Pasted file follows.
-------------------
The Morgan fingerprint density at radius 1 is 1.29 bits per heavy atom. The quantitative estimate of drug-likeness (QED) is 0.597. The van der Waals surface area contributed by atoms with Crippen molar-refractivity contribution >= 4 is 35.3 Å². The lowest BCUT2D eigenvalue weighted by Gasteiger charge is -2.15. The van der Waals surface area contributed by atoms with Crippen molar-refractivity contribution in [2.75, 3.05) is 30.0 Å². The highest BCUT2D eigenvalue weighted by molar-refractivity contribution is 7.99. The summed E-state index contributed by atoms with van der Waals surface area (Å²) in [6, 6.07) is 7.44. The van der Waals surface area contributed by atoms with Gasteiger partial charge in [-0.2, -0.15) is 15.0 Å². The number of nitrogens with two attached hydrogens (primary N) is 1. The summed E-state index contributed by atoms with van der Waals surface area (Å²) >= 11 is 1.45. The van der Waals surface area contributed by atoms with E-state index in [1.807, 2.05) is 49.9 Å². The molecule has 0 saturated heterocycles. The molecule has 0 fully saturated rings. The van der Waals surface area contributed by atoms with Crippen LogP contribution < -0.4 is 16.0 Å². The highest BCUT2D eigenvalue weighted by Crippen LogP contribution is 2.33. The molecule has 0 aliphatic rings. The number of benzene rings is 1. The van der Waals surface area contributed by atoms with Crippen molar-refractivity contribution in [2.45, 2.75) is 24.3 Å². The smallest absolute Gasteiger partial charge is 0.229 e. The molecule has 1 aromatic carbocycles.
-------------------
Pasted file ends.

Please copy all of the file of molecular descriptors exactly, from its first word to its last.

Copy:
The Morgan fingerprint density at radius 1 is 1.29 bits per heavy atom. The quantitative estimate of drug-likeness (QED) is 0.597. The van der Waals surface area contributed by atoms with Crippen molar-refractivity contribution >= 4 is 35.3 Å². The lowest BCUT2D eigenvalue weighted by Gasteiger charge is -2.15. The van der Waals surface area contributed by atoms with Crippen molar-refractivity contribution in [2.75, 3.05) is 30.0 Å². The highest BCUT2D eigenvalue weighted by molar-refractivity contribution is 7.99. The summed E-state index contributed by atoms with van der Waals surface area (Å²) in [6, 6.07) is 7.44. The van der Waals surface area contributed by atoms with Gasteiger partial charge in [-0.2, -0.15) is 15.0 Å². The number of nitrogens with two attached hydrogens (primary N) is 1. The summed E-state index contributed by atoms with van der Waals surface area (Å²) >= 11 is 1.45. The van der Waals surface area contributed by atoms with E-state index in [1.807, 2.05) is 49.9 Å². The molecule has 0 saturated heterocycles. The molecule has 0 fully saturated rings. The van der Waals surface area contributed by atoms with Crippen LogP contribution < -0.4 is 16.0 Å². The highest BCUT2D eigenvalue weighted by Crippen LogP contribution is 2.33. The molecule has 0 aliphatic rings. The number of benzene rings is 1. The van der Waals surface area contributed by atoms with Crippen molar-refractivity contribution in [2.45, 2.75) is 24.3 Å². The smallest absolute Gasteiger partial charge is 0.229 e. The molecule has 1 aromatic carbocycles.